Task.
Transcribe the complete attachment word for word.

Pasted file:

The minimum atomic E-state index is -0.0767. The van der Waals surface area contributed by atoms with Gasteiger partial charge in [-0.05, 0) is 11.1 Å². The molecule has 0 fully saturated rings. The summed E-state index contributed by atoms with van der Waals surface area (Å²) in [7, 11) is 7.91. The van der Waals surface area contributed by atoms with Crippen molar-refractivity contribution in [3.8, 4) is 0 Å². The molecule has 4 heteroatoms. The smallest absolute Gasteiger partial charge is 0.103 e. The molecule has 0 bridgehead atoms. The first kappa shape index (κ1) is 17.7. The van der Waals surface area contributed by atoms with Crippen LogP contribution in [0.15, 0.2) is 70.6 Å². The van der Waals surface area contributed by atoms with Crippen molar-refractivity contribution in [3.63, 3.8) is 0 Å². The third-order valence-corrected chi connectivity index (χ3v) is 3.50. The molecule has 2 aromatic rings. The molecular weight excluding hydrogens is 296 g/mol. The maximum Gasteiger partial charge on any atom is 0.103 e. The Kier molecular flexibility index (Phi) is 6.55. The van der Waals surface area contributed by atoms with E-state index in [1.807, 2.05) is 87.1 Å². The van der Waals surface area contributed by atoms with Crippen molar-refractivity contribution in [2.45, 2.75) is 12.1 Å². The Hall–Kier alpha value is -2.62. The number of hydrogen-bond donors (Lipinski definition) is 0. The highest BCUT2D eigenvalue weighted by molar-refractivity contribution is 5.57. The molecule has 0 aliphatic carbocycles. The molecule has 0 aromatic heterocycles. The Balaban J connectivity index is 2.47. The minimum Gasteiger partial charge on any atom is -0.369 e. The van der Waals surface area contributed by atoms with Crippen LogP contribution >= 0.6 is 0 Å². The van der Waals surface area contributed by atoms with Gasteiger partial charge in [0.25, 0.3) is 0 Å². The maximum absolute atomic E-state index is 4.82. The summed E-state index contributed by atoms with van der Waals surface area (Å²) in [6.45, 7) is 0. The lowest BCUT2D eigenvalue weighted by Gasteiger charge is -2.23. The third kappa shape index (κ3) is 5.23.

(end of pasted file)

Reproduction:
The minimum atomic E-state index is -0.0767. The van der Waals surface area contributed by atoms with Gasteiger partial charge in [-0.05, 0) is 11.1 Å². The molecule has 0 fully saturated rings. The summed E-state index contributed by atoms with van der Waals surface area (Å²) in [7, 11) is 7.91. The van der Waals surface area contributed by atoms with Crippen molar-refractivity contribution in [3.8, 4) is 0 Å². The molecule has 4 heteroatoms. The smallest absolute Gasteiger partial charge is 0.103 e. The molecule has 0 bridgehead atoms. The first kappa shape index (κ1) is 17.7. The van der Waals surface area contributed by atoms with Crippen LogP contribution in [0.15, 0.2) is 70.6 Å². The van der Waals surface area contributed by atoms with Crippen molar-refractivity contribution in [3.63, 3.8) is 0 Å². The third-order valence-corrected chi connectivity index (χ3v) is 3.50. The molecule has 2 aromatic rings. The molecular weight excluding hydrogens is 296 g/mol. The maximum Gasteiger partial charge on any atom is 0.103 e. The Kier molecular flexibility index (Phi) is 6.55. The van der Waals surface area contributed by atoms with E-state index in [1.807, 2.05) is 87.1 Å². The van der Waals surface area contributed by atoms with Crippen molar-refractivity contribution in [2.45, 2.75) is 12.1 Å². The Hall–Kier alpha value is -2.62. The number of hydrogen-bond donors (Lipinski definition) is 0. The highest BCUT2D eigenvalue weighted by molar-refractivity contribution is 5.57. The molecule has 0 aliphatic carbocycles. The molecule has 0 aromatic heterocycles. The Balaban J connectivity index is 2.47. The minimum Gasteiger partial charge on any atom is -0.369 e. The van der Waals surface area contributed by atoms with Crippen LogP contribution >= 0.6 is 0 Å². The van der Waals surface area contributed by atoms with Gasteiger partial charge in [0.25, 0.3) is 0 Å². The maximum absolute atomic E-state index is 4.82. The summed E-state index contributed by atoms with van der Waals surface area (Å²) in [6.45, 7) is 0. The lowest BCUT2D eigenvalue weighted by Gasteiger charge is -2.23. The third kappa shape index (κ3) is 5.23.